By Saúl Berríos-Thomas | Layout Editor
Every parent wants to believe that when they send little Timmy off to school he will learn everything he needs to know before he is whisked away on a magical train to Hogwarts. The fact is however, that not all schools are created equal.
I went to inner city public schools for most of my life and I can tell you that what I experienced there versus what I experienced at the two privates schools I attended were not the same. Beyond the exterior, that goes from a sprawling campus with state-of-the-art technology to an ugly building with tall fences surrounding the courtyard of dead grass, the inside of the classroom is where the biggest difference can be found.
I did have some great teachers at the public schools, especially in middle school (6th through 8th grades), but the most difficult part about the classroom experience was the other students. There was a culture of rebellion that spoke to kids saying that it is ok to talk in class and ignore the teacher’s reprimands. When I would try to participate in the class discussion I was mocked mercilessly; and while part of that may have been the shady characters I chose to surround myself with, the problem was that learning was not viewed as cool (in or out of school). I was more concerned with whether I had the right brand name on my shirt than whether I had the right answers in my notebook. The disgusting halls lined with insect carcasses and spilled soda cans was the place where I purchased my first illegal substance. Sure you can say some kids may have had better experiences at the same schools, and there were honors classes that made things easier, but I will point out that I wasn’t exactly in the heart of Compton either.
When people discuss this topic they will often point to teachers as the problem. The teacher review and testing system is not perfect. However, as Tony Norman argues in his Pittsburgh Post-Gazette article “Biggest gap in black kids’ learning: parents,” getting better teachers isn’t exactly the end of the problem.
“You could transfer the most accomplished teachers from the region’s best schools in the North Hills and South Hills to Pittsburgh tomorrow and still face a painful reality — the bored and unmotivated African-American students counting down the minutes until the end of the school day,” Norman wrote.
Norman took a bolder racial stance, but because I’m not African-American and that many of my most successful classmates were, I would argue it is more of a socio-economic issue than anything else. All of the people who cannot afford the fancy, private institutions, or the schools in neighborhoods with fancy houses, go to these public schools, not just the African-American students. That topic is not the core of this issue, although it does deserve to be addressed.
So if teachers won’t fix the situation, then what will?
“This isn’t because there is some defect in the cognitive abilities of black students. Education isn’t racially coded to prevent minority kids from learning the material. The missing element isn’t the so-called ‘right teacher’ with the right evaluation standing at the blackboard. The missing element is something far more fundamental,” Norman argued. “What’s missing is the active, radical involvement of every parent.”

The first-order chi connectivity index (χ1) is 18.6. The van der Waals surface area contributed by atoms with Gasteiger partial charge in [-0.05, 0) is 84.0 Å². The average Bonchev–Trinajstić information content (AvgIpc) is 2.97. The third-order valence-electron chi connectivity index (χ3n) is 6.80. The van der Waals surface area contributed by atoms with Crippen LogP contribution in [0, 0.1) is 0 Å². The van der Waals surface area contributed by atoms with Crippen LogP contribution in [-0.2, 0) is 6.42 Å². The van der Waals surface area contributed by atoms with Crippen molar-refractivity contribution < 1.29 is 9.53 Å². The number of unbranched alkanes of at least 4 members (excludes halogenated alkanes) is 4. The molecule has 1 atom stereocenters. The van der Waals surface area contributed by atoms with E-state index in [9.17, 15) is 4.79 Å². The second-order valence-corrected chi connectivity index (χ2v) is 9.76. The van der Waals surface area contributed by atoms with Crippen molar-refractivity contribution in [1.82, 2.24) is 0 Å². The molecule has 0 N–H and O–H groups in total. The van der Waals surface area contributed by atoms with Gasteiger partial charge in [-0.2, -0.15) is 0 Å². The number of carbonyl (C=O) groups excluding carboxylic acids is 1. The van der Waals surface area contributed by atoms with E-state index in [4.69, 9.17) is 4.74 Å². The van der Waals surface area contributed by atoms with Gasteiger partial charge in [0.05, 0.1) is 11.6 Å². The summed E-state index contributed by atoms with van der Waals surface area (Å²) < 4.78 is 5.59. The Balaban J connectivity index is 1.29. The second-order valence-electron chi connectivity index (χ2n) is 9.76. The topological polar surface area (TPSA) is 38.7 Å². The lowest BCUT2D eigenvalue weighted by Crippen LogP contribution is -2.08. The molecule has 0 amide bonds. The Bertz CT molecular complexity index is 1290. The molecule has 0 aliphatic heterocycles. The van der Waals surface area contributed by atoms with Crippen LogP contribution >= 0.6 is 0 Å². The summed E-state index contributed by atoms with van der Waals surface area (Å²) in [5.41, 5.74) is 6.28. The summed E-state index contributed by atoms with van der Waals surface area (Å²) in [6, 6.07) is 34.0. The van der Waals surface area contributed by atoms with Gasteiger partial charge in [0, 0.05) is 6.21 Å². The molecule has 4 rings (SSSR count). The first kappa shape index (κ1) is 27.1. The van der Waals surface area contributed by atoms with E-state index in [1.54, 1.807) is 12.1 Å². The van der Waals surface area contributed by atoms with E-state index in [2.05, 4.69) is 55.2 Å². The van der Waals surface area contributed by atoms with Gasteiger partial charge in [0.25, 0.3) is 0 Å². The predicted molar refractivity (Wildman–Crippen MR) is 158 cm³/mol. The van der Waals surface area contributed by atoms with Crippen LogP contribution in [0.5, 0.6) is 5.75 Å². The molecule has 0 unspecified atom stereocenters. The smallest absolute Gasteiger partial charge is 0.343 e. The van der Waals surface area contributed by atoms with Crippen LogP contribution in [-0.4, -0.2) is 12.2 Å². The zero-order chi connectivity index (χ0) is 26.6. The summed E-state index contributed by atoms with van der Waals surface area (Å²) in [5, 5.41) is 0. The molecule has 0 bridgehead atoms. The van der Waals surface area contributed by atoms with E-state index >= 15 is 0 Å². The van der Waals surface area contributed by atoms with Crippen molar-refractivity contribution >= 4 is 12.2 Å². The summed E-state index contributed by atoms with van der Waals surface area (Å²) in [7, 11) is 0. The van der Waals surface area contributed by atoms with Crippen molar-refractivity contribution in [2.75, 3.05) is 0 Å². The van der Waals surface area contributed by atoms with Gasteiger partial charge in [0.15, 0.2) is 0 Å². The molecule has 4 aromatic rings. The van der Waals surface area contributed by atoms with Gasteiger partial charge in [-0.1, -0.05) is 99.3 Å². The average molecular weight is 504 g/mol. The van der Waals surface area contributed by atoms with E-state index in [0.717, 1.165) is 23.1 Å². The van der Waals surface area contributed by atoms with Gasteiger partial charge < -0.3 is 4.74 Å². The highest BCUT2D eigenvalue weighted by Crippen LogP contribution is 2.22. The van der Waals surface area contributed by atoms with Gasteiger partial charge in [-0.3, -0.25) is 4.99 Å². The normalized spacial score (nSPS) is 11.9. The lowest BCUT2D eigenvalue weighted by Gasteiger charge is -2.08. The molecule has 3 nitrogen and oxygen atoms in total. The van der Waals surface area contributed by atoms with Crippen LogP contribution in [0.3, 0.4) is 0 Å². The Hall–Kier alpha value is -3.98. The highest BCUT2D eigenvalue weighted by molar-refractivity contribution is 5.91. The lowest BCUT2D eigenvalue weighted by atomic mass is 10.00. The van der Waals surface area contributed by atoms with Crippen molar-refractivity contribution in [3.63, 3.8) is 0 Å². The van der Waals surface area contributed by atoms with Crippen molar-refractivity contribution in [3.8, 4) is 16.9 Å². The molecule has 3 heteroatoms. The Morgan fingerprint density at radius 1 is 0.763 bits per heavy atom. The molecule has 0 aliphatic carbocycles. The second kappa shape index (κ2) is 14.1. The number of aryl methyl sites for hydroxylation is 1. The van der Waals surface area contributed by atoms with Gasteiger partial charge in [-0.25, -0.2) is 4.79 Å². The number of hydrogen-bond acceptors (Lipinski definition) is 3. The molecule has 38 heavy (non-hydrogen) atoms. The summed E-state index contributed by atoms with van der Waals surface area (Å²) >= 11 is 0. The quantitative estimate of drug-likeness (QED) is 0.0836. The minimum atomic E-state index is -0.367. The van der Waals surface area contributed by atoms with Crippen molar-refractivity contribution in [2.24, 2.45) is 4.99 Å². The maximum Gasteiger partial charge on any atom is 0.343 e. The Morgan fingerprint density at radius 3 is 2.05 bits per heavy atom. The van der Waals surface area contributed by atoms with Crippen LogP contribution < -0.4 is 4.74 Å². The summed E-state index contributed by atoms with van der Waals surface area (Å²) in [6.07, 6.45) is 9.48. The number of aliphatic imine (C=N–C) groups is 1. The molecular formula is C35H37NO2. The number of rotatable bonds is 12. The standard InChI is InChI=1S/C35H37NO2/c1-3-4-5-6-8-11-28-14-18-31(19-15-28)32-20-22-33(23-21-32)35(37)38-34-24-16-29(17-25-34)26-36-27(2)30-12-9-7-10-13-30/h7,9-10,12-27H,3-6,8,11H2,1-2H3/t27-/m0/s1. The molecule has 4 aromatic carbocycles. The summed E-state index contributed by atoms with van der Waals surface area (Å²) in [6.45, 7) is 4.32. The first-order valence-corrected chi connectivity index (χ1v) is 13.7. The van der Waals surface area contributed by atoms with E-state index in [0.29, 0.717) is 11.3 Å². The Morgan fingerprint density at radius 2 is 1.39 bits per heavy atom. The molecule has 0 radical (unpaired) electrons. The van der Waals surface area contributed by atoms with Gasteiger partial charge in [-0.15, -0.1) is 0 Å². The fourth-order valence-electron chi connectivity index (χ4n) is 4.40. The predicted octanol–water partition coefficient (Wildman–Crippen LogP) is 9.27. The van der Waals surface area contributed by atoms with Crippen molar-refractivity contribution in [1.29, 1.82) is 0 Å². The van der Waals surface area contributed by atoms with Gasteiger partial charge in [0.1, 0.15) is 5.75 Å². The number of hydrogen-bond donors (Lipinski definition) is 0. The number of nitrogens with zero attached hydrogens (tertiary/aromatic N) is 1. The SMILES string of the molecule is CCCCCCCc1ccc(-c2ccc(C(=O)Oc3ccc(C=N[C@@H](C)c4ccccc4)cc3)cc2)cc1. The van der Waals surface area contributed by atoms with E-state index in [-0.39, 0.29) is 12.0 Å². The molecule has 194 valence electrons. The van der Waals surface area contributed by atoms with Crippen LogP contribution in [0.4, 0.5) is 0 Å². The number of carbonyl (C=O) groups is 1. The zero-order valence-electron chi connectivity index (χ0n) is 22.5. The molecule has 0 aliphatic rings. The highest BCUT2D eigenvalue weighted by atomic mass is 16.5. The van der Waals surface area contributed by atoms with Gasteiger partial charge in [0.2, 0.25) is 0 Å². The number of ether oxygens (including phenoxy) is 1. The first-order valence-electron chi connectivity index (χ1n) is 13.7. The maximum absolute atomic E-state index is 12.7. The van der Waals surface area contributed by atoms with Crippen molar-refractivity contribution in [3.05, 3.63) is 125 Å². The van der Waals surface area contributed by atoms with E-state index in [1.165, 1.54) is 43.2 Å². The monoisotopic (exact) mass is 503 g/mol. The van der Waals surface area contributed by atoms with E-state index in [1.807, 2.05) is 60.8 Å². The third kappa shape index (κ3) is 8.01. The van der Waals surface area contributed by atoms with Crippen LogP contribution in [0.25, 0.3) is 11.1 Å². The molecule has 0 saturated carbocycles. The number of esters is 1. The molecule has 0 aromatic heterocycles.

The ugly truth is those kids I was sitting beside in the back of the classroom, playing paper football with and shooting spitballs, didn’t know any better. When they got home, nobody asked them what they learned that day in school. Nobody sat them down and asked them what homework they had and if they needed help with it. A good friend of mine would come home from school to an empty apartment where he would be alone until his mom got home from work around 7 p.m. At this point dinner would be served and his mom would head right to the bedroom not to be heard from again for the rest of the night. There was no one to support learning. This goes deeper than attending school functions or talking to teachers. This is about building an environment that encourages learning and asking questions. I have heard countless times that my peers wanted to understand, but were too afraid to ask for clarification. Part of that is because of the other kids being mean. Let’s be honest: kids are brutal. But a bigger part was because when they got home, asking for clarification was seen only as a nuisance. Only 34 percent of low-income students in Pittsburgh can read at grade level and only 29 percent are proficient in math, as measured by 2003 PSSA scores according to RAND, a nonprofit institution that helps improve policy and decision-making through research and analysis.
This is a never-ending cycle because the parents are distracted by their financial situation, which probably isn’t good if their kids are attending these schools. These homes are often one-parent households, in which this parent has to work twice as hard to support the family. About 67 percent of African-American households in America are single-parent households. The cycle can be broken. The only hope for change is in the household.
A few sentences can change a child’s life. I used to hate it when I came home from school exhausted and the first question dad asked was, “How was school.” Now I understand that it was moments like that, which taught me it was ok to learn and that school was a good thing.
Radical changes in the school system may be necessary. The funding should be spread more equally and every one should have the same opportunity to get the same education. That, however, is not an excuse for the kids in inner city public schools to be getting less out of the classroom. That responsibility falls solely on the parents.
Saúl Berríos-Thomas is a junior political science major and can be reached at firstname.lastname@example.org